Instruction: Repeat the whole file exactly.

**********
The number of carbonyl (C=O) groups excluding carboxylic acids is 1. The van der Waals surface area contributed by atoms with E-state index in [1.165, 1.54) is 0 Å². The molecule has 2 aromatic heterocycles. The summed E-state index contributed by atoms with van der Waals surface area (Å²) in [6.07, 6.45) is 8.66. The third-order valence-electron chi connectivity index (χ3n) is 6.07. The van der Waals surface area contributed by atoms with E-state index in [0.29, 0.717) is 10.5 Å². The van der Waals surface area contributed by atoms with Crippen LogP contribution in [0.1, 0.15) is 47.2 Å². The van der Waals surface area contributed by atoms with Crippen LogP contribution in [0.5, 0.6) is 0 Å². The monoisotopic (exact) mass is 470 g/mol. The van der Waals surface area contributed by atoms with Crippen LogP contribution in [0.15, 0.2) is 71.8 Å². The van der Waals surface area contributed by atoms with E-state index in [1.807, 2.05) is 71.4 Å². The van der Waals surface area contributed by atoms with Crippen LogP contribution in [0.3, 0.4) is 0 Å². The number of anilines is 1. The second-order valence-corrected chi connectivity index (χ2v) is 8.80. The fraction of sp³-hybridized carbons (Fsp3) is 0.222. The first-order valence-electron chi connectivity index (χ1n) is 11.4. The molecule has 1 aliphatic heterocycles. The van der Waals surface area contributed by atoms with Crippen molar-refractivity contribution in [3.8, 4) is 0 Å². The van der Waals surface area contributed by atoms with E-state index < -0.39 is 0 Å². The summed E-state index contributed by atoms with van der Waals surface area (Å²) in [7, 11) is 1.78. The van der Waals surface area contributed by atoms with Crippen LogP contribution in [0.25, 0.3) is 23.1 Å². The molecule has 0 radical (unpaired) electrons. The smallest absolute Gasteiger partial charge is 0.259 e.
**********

The number of carbonyl (C=O) groups excluding carboxylic acids is 1. The van der Waals surface area contributed by atoms with E-state index in [1.165, 1.54) is 0 Å². The molecule has 2 aromatic heterocycles. The summed E-state index contributed by atoms with van der Waals surface area (Å²) in [6.07, 6.45) is 8.66. The third-order valence-electron chi connectivity index (χ3n) is 6.07. The van der Waals surface area contributed by atoms with E-state index in [0.29, 0.717) is 10.5 Å². The van der Waals surface area contributed by atoms with Crippen LogP contribution in [0.1, 0.15) is 47.2 Å². The van der Waals surface area contributed by atoms with Crippen LogP contribution in [0.5, 0.6) is 0 Å². The monoisotopic (exact) mass is 470 g/mol. The van der Waals surface area contributed by atoms with Crippen LogP contribution in [0.15, 0.2) is 71.8 Å². The van der Waals surface area contributed by atoms with E-state index in [1.807, 2.05) is 71.4 Å². The van der Waals surface area contributed by atoms with Crippen LogP contribution in [0.3, 0.4) is 0 Å². The number of anilines is 1. The second-order valence-corrected chi connectivity index (χ2v) is 8.80. The fraction of sp³-hybridized carbons (Fsp3) is 0.222. The first-order valence-electron chi connectivity index (χ1n) is 11.4. The molecule has 1 aliphatic heterocycles. The van der Waals surface area contributed by atoms with Crippen molar-refractivity contribution in [3.8, 4) is 0 Å². The van der Waals surface area contributed by atoms with E-state index < -0.39 is 0 Å². The summed E-state index contributed by atoms with van der Waals surface area (Å²) in [7, 11) is 1.78. The van der Waals surface area contributed by atoms with Crippen LogP contribution in [0.25, 0.3) is 23.1 Å². The molecule has 0 radical (unpaired) electrons. The smallest absolute Gasteiger partial charge is 0.259 e.